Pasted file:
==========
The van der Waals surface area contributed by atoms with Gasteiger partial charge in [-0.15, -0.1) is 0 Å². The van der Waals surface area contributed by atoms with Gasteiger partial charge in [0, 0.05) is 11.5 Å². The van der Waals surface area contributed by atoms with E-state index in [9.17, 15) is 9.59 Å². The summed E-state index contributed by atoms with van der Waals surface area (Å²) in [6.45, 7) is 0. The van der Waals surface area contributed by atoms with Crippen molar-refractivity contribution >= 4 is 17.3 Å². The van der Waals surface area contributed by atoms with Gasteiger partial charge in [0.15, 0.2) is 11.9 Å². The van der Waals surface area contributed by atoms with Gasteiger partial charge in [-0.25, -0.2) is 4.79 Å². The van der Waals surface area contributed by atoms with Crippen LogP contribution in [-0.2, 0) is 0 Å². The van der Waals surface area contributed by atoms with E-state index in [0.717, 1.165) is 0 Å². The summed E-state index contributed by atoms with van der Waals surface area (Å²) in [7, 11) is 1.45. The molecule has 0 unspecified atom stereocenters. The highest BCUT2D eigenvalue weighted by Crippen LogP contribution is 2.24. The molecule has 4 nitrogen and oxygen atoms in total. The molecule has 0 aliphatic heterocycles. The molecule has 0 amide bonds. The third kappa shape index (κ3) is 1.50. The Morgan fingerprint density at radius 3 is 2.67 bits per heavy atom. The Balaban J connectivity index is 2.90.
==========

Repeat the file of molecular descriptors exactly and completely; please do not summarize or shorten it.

The van der Waals surface area contributed by atoms with Gasteiger partial charge in [-0.15, -0.1) is 0 Å². The van der Waals surface area contributed by atoms with Gasteiger partial charge in [0, 0.05) is 11.5 Å². The van der Waals surface area contributed by atoms with E-state index in [9.17, 15) is 9.59 Å². The summed E-state index contributed by atoms with van der Waals surface area (Å²) in [6.45, 7) is 0. The van der Waals surface area contributed by atoms with Crippen molar-refractivity contribution >= 4 is 17.3 Å². The van der Waals surface area contributed by atoms with Gasteiger partial charge in [0.15, 0.2) is 11.9 Å². The van der Waals surface area contributed by atoms with Gasteiger partial charge in [-0.25, -0.2) is 4.79 Å². The van der Waals surface area contributed by atoms with Crippen LogP contribution in [-0.2, 0) is 0 Å². The van der Waals surface area contributed by atoms with E-state index in [0.717, 1.165) is 0 Å². The summed E-state index contributed by atoms with van der Waals surface area (Å²) in [7, 11) is 1.45. The molecule has 0 unspecified atom stereocenters. The highest BCUT2D eigenvalue weighted by Crippen LogP contribution is 2.24. The molecule has 4 nitrogen and oxygen atoms in total. The molecule has 0 aliphatic heterocycles. The molecule has 0 amide bonds. The third kappa shape index (κ3) is 1.50. The Morgan fingerprint density at radius 3 is 2.67 bits per heavy atom. The Balaban J connectivity index is 2.90.